I am thinking of Story as largely unarticulated foundational idea – unarticulated and perhaps unarticulable in the normal course of the consideration of our thought.  A good model of Story might be as an interface for ideation in language laid on a biological armature.

Untangling the various elements of Story is more taunting than explicating the human genome.  The genome, for all its variations is structured on an understandable framework and functions within understandable boundaries.  Story doesn’t exist in a fixed place with fixed relationships and yet it is still the underlying informational structure for human action.  What follows is a monumental presumption – the attempt to clarify some of the major themes and plots of, especially, the U.S. American Story.
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Big themes of the US American Story:

(1) Belief in the human right and responsibility to dominate the earth  (without any consideration of any need to integrate actions into the material and energy economies of natural cycles).  This belief, combined with #4, takes on the special form of ‘American Exceptionalism’

(2) Belief that human life is specially anointed by a non-material superior entity who created the universe and then created humans as its material representative. (another, less institutional, form of this belief is that humans are the culmination of the evolutionary process – what evolution was proceeding toward from the beginning.)

(3) Belief in agency (human agency and supernatural agency) rather than events being moved by the immediate and direct action of preceding events and the statistical properties of randomness.

(4) Acting on a “natural” hierarchy based on how much a living thing is like one’s self and one’s community: some humans are more “human”, more worthwhile, than others.  Some can be considered as having the same worth as animals, and animals are valued (and feared) in relation to how much they display human-like appearance and behavior.

(5) The human leader principle: another, more CSO based, system of valuing (while still tied to primate group dynamic principles) is based on accumulations of power-related objects and behaviors: defined in the US American society as wealth and charisma. Ultimately, this has to do with the biology of leadership and its adaptation from primate social evolution into human communities. (Charisma is interesting in this context, not a mystical quality, but the product of display of confidence and the ability to rapidly read others and appear to be like them – a specialized form of imitation, magnified in effect by attractiveness. Confidence without empathic connection is considered boorish, empathic connection without confidence is considered weakness and attractiveness without the other two is considered frivolous.)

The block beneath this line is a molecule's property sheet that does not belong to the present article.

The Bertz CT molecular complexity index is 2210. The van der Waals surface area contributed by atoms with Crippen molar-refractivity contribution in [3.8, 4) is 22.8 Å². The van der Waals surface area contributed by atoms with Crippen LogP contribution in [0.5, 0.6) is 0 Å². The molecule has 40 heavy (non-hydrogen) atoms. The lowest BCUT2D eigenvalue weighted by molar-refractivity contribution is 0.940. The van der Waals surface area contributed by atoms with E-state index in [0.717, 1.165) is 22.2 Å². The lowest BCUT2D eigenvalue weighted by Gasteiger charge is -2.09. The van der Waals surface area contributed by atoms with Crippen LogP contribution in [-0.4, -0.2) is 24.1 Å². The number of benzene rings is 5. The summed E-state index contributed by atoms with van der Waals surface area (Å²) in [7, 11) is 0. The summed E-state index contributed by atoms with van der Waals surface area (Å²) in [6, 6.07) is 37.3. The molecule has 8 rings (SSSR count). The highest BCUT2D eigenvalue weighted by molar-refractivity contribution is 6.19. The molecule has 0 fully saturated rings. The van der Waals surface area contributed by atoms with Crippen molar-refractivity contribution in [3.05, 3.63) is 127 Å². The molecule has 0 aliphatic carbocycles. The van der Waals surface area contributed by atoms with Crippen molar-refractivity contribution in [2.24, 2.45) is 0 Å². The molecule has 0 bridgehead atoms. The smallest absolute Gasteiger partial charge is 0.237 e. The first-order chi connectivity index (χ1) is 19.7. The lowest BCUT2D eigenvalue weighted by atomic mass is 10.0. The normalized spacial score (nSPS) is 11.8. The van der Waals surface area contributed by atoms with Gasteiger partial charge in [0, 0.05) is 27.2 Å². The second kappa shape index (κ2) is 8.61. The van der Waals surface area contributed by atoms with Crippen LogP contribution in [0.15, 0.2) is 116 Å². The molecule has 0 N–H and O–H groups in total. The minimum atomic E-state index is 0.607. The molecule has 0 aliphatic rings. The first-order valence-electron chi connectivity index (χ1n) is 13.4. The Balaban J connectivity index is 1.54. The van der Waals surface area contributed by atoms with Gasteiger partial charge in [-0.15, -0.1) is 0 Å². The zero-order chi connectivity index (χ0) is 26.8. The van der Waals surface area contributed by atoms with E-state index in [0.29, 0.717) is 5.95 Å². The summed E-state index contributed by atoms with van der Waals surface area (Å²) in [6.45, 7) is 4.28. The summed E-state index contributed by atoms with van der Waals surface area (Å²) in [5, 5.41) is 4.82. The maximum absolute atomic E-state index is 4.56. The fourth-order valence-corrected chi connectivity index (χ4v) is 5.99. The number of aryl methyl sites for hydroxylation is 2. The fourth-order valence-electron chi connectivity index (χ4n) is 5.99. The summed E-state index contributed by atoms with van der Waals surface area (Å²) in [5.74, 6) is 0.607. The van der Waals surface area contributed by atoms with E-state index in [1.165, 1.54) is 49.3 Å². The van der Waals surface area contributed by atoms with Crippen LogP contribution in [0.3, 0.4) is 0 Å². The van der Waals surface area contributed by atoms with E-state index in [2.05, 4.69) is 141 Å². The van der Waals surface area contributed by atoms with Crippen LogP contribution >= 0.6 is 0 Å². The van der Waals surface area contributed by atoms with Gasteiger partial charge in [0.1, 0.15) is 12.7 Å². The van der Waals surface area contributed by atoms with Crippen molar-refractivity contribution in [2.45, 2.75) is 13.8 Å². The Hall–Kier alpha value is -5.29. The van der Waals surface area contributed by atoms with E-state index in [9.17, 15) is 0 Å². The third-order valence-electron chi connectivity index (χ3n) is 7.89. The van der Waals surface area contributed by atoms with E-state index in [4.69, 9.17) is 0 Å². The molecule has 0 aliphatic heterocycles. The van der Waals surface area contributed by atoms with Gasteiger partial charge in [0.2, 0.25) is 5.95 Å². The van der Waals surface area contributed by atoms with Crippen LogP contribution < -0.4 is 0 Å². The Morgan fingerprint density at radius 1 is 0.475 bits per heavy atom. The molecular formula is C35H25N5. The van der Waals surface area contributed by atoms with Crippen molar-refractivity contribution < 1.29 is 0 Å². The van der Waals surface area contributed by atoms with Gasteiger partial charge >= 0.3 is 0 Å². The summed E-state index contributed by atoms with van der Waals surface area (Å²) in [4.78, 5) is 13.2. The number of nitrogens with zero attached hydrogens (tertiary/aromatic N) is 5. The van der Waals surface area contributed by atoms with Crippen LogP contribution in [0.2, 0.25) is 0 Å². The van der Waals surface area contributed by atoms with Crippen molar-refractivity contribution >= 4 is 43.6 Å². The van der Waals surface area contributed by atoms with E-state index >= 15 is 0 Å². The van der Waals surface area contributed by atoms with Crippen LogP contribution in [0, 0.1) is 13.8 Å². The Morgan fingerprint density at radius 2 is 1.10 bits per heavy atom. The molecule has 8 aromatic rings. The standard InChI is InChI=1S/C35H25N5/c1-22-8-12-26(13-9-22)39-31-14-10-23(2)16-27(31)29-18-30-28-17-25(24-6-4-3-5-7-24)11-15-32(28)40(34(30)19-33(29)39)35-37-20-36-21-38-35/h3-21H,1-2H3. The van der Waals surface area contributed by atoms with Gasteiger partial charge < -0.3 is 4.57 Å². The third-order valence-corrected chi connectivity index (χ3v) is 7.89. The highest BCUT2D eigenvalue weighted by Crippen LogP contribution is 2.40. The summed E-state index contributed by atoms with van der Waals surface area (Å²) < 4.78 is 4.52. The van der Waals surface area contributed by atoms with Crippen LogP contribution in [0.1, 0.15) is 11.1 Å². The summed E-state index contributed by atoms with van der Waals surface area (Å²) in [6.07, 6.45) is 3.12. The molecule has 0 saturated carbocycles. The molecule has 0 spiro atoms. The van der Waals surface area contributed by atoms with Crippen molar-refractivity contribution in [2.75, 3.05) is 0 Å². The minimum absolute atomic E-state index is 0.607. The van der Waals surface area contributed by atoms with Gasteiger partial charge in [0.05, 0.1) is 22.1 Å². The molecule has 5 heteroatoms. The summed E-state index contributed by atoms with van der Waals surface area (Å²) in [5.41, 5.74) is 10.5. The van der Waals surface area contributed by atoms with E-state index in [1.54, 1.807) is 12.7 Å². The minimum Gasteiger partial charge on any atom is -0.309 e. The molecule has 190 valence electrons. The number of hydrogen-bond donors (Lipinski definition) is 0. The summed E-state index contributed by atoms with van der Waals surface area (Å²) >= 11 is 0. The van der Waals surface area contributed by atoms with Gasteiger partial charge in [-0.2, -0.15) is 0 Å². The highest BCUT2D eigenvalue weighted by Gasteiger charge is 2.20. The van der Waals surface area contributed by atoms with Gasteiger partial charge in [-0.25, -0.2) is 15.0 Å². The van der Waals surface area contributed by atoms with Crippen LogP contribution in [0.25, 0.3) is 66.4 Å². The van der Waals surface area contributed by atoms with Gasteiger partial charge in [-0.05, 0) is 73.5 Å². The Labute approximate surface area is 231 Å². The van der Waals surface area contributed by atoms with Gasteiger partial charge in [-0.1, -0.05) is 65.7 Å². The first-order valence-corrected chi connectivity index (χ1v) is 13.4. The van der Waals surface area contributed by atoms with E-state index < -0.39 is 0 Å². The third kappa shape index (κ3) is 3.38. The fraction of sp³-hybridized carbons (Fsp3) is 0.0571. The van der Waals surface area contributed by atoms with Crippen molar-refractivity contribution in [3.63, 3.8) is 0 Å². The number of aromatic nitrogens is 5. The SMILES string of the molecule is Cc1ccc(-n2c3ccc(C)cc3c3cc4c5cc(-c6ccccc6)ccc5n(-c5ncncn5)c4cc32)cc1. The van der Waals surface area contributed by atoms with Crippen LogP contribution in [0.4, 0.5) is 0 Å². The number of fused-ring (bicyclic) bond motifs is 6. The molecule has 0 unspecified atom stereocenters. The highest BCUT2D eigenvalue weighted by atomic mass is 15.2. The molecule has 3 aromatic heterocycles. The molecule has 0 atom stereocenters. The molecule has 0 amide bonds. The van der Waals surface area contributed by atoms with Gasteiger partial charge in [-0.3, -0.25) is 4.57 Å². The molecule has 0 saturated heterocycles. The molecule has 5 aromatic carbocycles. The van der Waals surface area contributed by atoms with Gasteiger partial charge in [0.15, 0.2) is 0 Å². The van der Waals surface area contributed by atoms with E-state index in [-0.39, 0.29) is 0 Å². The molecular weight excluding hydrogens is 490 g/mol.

(6) The accumulation of material possessions is the measure of worth and value: wealth and power trump all other human achievements justifying much that would be called sin or crime without the actual attainment of wealth.

(7) The belief that humans are individual self-reliant units of action: each person is seen as a fully independent actor making from the world’s opportunities what they can (moved properly by acquisitiveness).  Success and failure are equally earned only by the amount and quality of effort.  Circular reasoning is generally applied: success (by the standards of #4 and 6) equals effort; failure equals sloth.
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The next essay will look at these big themes in more detail and begin to offer suggestions as to what another Story might be.  The third essay in this series will attempt to see the present Story and alternative Stories in both real political and biophysical terms.

[1] Dawkins’ and Blackmore’s concept of ‘meme’ is closely related to these ideas, but is too tied to the analogy with biological genes.  Genes interact complexly, as do Story elements, but new genes are not created out of nothing to fill in gaps that didn’t even exist previously before they were juxtaposed. My concept is that an information handling system, new to the universe that I call the Consciousness System of Order (CSO), has formed with the human nervous system as its primary substrate (for now).  Information is handled in completely new ways that result in new and previously “impossible” probability structures for what might exist.  And even though the CSO resides primarily in the human nervous system, we are not even remotely ‘in charge’ of it.

New Oxford American Dictionary (Apple computer): Meme:an element of a culture or system of behavior that may be considered to be passed from one individual to another by nongenetic means, esp. imitation.”  Webster’s New World College Dictionary: “Meme: A unit of cultural information as a concept, belief or practice, that spreads from person to person in a way analogous to the transmission of genes.”